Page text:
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Date: Sat, 31 Mar 2018 12:42:17 +0200
From: Florian Weimer <fw@...eb.enyo.de>
To: William Pitcock <nenolod@...eferenced.org>
Cc: musl@...ts.openwall.com
Subject: Re: [PATCH] resolver: only exit the search path loop there are a positive number of results given

* William Pitcock:

> A local proxy isn't going to be workable, because most people are
> going to just say "but Debian or Fedora doesn't require this," and
> then just go use a glibc distribution.

Some parts of the glibc behavior are clearly wrong and not even
internally consistent.  Rich is right that for correctness, you can
only proceed on the search path if you have received a successful
reply.  However, making changing in this area difficult, both due to
the current state of the glibc code, and existing deployments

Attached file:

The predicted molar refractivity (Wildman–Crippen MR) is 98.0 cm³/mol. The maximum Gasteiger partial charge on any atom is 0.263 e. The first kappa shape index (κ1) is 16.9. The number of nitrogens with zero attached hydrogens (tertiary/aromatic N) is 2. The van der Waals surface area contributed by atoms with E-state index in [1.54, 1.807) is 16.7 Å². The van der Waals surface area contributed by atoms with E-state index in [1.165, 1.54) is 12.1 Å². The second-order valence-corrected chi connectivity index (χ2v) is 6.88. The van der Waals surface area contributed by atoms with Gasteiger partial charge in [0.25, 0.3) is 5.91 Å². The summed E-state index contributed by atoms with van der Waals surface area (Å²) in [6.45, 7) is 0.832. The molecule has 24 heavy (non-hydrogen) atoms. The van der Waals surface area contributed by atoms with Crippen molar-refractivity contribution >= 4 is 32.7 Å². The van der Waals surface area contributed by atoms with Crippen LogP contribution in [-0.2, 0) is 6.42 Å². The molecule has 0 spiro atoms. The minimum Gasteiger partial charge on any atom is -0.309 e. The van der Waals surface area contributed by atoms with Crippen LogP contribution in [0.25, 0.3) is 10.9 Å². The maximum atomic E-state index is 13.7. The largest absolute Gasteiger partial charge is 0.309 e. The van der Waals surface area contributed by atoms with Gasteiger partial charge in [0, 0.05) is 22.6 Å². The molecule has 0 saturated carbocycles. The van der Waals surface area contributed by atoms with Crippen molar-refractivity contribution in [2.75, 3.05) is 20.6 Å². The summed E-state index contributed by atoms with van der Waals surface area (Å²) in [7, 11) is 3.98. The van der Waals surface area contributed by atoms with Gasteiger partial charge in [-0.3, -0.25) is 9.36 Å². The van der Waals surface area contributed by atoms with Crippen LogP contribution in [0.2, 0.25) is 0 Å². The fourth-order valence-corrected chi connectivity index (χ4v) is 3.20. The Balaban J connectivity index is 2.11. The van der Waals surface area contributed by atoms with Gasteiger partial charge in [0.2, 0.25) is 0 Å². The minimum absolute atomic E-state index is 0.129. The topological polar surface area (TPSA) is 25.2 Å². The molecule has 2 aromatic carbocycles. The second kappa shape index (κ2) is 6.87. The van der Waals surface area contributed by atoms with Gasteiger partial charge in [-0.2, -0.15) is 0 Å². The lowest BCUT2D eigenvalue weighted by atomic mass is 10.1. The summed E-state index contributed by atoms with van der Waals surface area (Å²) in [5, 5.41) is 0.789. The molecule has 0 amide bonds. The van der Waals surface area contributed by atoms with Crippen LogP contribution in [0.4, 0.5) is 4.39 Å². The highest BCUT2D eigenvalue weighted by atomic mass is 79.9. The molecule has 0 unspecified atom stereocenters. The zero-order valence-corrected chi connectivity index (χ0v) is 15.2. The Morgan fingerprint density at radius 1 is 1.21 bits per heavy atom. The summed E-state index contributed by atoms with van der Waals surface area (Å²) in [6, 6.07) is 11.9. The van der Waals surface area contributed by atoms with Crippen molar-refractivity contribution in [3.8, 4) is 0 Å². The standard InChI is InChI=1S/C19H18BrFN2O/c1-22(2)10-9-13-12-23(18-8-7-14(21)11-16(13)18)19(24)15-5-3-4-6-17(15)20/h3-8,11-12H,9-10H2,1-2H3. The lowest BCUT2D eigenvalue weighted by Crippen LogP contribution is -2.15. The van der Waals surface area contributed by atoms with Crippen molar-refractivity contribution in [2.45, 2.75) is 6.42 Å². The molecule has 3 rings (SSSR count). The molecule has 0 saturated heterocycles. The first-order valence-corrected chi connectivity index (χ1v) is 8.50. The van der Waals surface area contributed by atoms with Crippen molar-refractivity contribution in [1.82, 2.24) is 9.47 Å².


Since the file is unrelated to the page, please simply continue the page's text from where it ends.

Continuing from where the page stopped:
depending on corner cases which are not well-understood.

I'm not entirely convinced that using different search path domains
for different address families is necessarily wrong.  Historically,
the NODATA/NXDOMAIN signaling has been really inconsistent anyway, and
I suspect it still is for some users.

What Cloudflare is doing appears to be some kind of protection against
NSEC-based zone enumeration, and that requires synthesizing NODATA
response.  They are unlikely to change that, and they won't be the
only ones doing this.

(going further upthread)

> Kubernetes imposes a default search path with the cluster domain last, so:
> 
>   - local.prod.svc.whatever
>   - prod.svc.whatever
>   - svc.whatever
>   - yourdomain.com

Do you have a source for that?

Considering that glibc had for a long time a hard limit at six
entries, I find that approach rather surprising.  This leaves just
three domains in the end user's context.  That's not going to be
sufficient for many users.  Anyway …

> The cloudflare issue is that they send SUCCESS code with 0 replies,
> which causes musl to error when it hits the yourdomain.com.

Is the long search path really the problem here?  Isn't it ndots:5?
It means that queries destined to the general DNS tree hit the
organizational tree first, where the search stops due to the NODATA
response.  So you never get the expected response from the public
tree.

Is this what's happening?

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